Comics are nothing if not needlessly confusing at times, and by the early 1970s, Superman wasn’t quite the sales force he used to be. In need of some fresh blood, DC turned to an unlikely source for help: Fawcett. The company had reemerged in the late 1960s as the publisher of Dennis the Menace comics, but its hands were tied when the superhero business revived since it was legally forbidden from producing new Captain Marvel books. So they did the next best thing by agreeing to license the character and his supporting cast to DC in 1973.

CAPTAINS IN DISPUTE

Now the world’s two biggest publishers both had high-profile characters named Captain Marvel. But there was a catch: Since Marvel owned the rights to the name, DC couldn’t call its new Captain Marvel comic Captain Marvel. Instead, all of his comics went by the title Shazam, as did the character’s live-action TV revival in the mid-1970s. Oddly enough, the name of the character himself was still—wait for it—Captain Marvel. So DC could retain the character’s name in the stories but couldn’t slap it onto book covers or TV shows. Only Marvel could monetize the name Captain Marvel.

Right after Captain Marvel’s first DC book launched in 1973, there was an immediate hiccup. The full title of the series was the slightly antagonistic Shazam: The Original Captain Marvel. That lasted all of 14 issues before a cease and desist order from Marvel turned the series into Shazam: The World’s Mightiest Mortal. Marvel, on the other hand, found itself in the position to keep its trademark by continuously pumping out more books with Captain Marvel on the cover, which is why the company’s history is littered with reboots and new versions of the character turning up every two years or so.

By the 1990s, DC had outright purchased its Captain Marvel from Fawcett, but it could barely promote him. There are only so many times you can put Shazam on a comic cover but refer to him as Captain Marvel on the inside without confusing your readers. So in 2012, DC and writer Geoff Johns decided to end the decades of confusion and simply rename the character Shazam, because, as John said, “everybody thinks he's called Shazam already.”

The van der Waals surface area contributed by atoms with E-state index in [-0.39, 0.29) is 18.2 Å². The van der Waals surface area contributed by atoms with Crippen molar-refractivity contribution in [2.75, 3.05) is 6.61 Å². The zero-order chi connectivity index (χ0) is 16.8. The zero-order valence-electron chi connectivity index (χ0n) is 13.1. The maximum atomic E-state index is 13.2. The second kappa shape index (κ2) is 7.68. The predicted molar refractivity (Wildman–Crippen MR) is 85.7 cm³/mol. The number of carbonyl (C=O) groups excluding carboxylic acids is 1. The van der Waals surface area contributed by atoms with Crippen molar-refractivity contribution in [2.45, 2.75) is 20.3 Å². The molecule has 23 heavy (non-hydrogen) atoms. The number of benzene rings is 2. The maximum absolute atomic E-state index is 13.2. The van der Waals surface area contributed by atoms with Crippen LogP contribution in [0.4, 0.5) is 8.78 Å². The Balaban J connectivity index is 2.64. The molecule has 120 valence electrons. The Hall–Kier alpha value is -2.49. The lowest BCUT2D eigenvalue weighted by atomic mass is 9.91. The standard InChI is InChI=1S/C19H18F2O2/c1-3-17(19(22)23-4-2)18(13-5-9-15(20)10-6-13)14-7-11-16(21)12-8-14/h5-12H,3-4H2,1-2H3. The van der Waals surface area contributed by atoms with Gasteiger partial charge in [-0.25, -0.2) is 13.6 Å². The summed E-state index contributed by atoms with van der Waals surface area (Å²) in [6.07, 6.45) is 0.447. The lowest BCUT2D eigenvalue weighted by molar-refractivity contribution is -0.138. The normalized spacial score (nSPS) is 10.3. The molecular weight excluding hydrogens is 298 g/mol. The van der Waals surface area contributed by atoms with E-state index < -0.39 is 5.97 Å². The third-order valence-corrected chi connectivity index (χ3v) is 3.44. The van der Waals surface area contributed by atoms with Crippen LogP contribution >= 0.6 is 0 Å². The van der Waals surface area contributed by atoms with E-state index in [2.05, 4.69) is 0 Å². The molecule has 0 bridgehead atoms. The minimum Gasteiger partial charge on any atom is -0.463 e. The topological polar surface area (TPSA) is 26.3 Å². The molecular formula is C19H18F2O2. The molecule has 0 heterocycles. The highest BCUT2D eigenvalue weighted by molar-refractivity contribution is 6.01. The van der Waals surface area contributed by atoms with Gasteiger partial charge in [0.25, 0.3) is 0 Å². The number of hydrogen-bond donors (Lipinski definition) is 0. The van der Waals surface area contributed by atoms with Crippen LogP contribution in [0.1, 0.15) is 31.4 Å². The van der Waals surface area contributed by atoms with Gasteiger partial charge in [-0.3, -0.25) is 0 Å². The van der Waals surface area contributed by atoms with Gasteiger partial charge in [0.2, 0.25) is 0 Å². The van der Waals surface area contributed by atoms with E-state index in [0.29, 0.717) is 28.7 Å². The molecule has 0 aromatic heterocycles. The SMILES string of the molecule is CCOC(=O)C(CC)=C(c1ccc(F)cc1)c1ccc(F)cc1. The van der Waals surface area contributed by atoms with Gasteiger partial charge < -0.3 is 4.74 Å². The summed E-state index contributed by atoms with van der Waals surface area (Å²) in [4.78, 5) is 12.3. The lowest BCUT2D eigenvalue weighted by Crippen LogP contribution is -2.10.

In 2019, these two characters that are seemingly forever linked will have another shared milestone when they both make their big screen debuts. Marvel’s Captain Marvel will hit theaters on March 8, 2019, with Brie Larson playing the Carol Danvers version of the character. And after nearly 80 years of switching publishers, changing names, and lengthy legal battles, Zachary Levi will play the title role in Shazam! a month later on April 5.

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Evening Standard/Getty Images
8 Actors Who've Played Batman (and What Fans Had to Say About Them)
Evening Standard/Getty Images
Evening Standard/Getty Images

Batman is one of the most beloved superheroes of all time, which has made playing him a difficult task for more than one actor. (Playing characters with rabid fan bases can be a double-edged sword.) Here, take a look back at eight actors who've donned the Batsuit—and how fans and critics reacted to their performances.

1. LEWIS WILSON

Lewis Wilson as Batman
Columbia Pictures

Lewis Wilson was the youngest person to play Batman. He appeared in the 15-part 1943 Columbia serial. Critics complained about everything from his weight to his accent.

2. ROBERT LOWERY

Robert Lowery took over the role in the 1949 follow-up serial, Batman And Robin. He was a forgettable actor in this role.

3. ADAM WEST

Adam West at 'Batman'
Evening Standard/Getty Images

West played the Caped Crusader from 1966 through 1968 in the Batman television series in addition to a film spin-off. Fans were torn: Either they loved his campy portrayal or hated it.

4. MICHAEL KEATON

Michael Keaton's casting in the 1989 Tim Burton Batman film caused such controversy that 50,000 protest letters were sent to Warner Brothers’s offices.

5. VAL KILMER

Val Kilmer in 'Batman Forever' (1995)
Warner BRos.

Val Kilmer put on the suit in 1995 and received mixed reviews. Director Joel Schumacher called the actor “childish and impossible."

6. GEORGE CLOONEY

It's safe to assume Clooney regrets his decision to star in Batman & Robin. It was the worst box-office performer of the modern Batman movies and Clooney once joked that he killed the series.

7. CHRISTIAN BALE


© TM & DC Comics/Warner Bros. Entertainment Inc.

Though Christian Bale is largely favored as the best actor to play the Dark Knight, he was not without criticism. NPR’s David Edelstein described his husky voice as “a voice that's deeper and hammier than ever.”

8. BEN AFFLECK

Most recently: Fans immediately took to the internet to decry the decision to cast Ben Affleck as Batman in Batman v Superman: Dawn of Justice (2016), recalling his previous roles in the poor-performing Gigli and Daredevil.